Mirrorless vs. DSLR Cameras for Still & 360 Product Photography
by Robert Solymosi and Darian Muresan, Ph.D.
Iconasys, a leading developer of still and 360 product photography hardware and software, develops and sells tools that enable users of any skill level to easily and efficiently create high quality product images, 360 product views, interactive 360 product videos and 3D models in house. Our line of Product Photography Software connects a digital camera to a computer and automates the process of capturing and editing images. The Product Photography Software supports a wide range of cameras, including mirrorless cameras from Nikon, Canon and Sony. In this article, we provide a high-level overview of the differences between standard digital single-lens reflex camera (DSLR) cameras and the new mirrorless digital cameras.
First, the most noticeable difference is that the mirrorless camera has no mirror between the sensor and the lens. As a result, the mirrorless camera tends to be shallower, in the direction of the lens, than its DSLR counterpart.
The DSLR camera uses a mirror to redirect the light from the lens to the viewfinder. This provides an optical, or analog, preview of the image in the viewfinder. When the image is captured the mirror swings up and the image is captured by the sensor that sits behind the mirror.
In a mirrorless design the light is processed by the sensor at all times and the viewfinder shows the preview image as a digital image, rather than the analog image seen in a DSLR. A mirrorless camera provides only a digital preview and does not offer an optical, or analog, preview in the viewfinder. The lack of a mirror and analog preview in a mirrorless camera has implications that are discussed next.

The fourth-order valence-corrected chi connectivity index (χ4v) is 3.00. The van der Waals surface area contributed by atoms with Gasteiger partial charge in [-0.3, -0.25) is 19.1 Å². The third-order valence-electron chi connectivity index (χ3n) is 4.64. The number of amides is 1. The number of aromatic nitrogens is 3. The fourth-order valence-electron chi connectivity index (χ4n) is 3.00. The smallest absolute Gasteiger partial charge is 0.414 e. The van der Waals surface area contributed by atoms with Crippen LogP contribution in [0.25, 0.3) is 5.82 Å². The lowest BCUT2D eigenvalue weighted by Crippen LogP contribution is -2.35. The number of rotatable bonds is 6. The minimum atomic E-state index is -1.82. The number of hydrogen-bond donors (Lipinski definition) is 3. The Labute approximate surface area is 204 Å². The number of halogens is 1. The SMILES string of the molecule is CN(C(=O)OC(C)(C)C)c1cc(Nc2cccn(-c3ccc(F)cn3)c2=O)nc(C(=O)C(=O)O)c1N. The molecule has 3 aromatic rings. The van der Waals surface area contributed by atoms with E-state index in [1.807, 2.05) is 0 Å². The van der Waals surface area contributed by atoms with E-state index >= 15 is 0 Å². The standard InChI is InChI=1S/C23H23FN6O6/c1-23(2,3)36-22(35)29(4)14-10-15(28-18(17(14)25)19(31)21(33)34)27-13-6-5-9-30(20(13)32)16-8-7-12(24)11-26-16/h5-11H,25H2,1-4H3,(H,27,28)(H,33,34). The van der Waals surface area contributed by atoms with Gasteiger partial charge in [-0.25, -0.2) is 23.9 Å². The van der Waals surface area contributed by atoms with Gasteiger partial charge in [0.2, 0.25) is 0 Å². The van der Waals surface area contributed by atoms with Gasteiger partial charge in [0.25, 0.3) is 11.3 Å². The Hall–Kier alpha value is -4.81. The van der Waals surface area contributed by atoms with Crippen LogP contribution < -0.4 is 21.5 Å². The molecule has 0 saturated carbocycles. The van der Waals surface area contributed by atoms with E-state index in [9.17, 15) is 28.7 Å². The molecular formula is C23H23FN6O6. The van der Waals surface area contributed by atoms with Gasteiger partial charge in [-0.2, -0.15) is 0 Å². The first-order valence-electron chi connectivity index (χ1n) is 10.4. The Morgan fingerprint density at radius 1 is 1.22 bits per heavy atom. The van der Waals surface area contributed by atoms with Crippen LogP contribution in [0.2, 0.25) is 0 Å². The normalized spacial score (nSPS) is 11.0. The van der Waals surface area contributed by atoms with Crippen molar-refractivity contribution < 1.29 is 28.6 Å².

Before comparing differences and similarities between mirrorless and DSLR designs, it is important to note that a DSLR camera can act like a mirrorless camera when the DSLR camera is in Live View mode – a feature common in all modern DSLRs. In Live View mode, the DSLR’s mirror is moved up, blocking the viewfinder, and the DSLR camera’s functionality acts like a mirrorless camera. With Live View mode enabled a DSLR camera is a mirrorless camera without a preview in the viewfinder. The rest of the article focuses on the differences between DSLRs and mirrorless designs, assuming the DSLR is not in Live View mode.
Second, in a mirrorless camera the preview is obtained after the sensor digitizes the image and the camera’s central processing unit (CPU) processes it. This slight delay may make the camera’s preview feel a bit less responsive than the DSLR’s preview.
Third, in a mirrorless design the preview image comes after the CPU processes the captured image and therefore the preview shows the actual exposure. The preview in a mirrorless camera tends to be more accurate than in a DSLR design.
Fourth, in a mirrorless camera, the auto focus tends to be more accurate and less prone to loss of calibration over time, than in a DSLR. In a mirrorless camera the focus system works directly with the sensor, while in a DSLR design the focus system is located away from the sensor. In Figure 2 (credit: Digital Photography School) the red line shows the path light takes in a DSLR camera. The light passes through the lens and the DSLR’s mirror system sends the light up to the viewfinder and to the focusing system – the downward pointing red ray. Due to the wear and tear that may happen in the mirror system, a DSLR camera may need to have its auto focus adjusted from time to time.
It is interesting to note that comparing the auto-focus speed of two mid-range full frame DSLR cameras with mirrorless cameras, the DSLRs tend to have faster auto focus speeds, than the mirrorless designs, but technology is fast evolving. There are some high-end mirrorless cameras that can shoot as fast as DSLRs or in some cases much faster, for example the mirrorless Sony A9. (For a good discussion on DSLR and mirrorless focusing technology, we recommend the article 3 Reasons Why Mirrorless Cameras are Better than Digital SLRs for Focusing and encourage readers to read the discussion section, at the end of the article, as well.)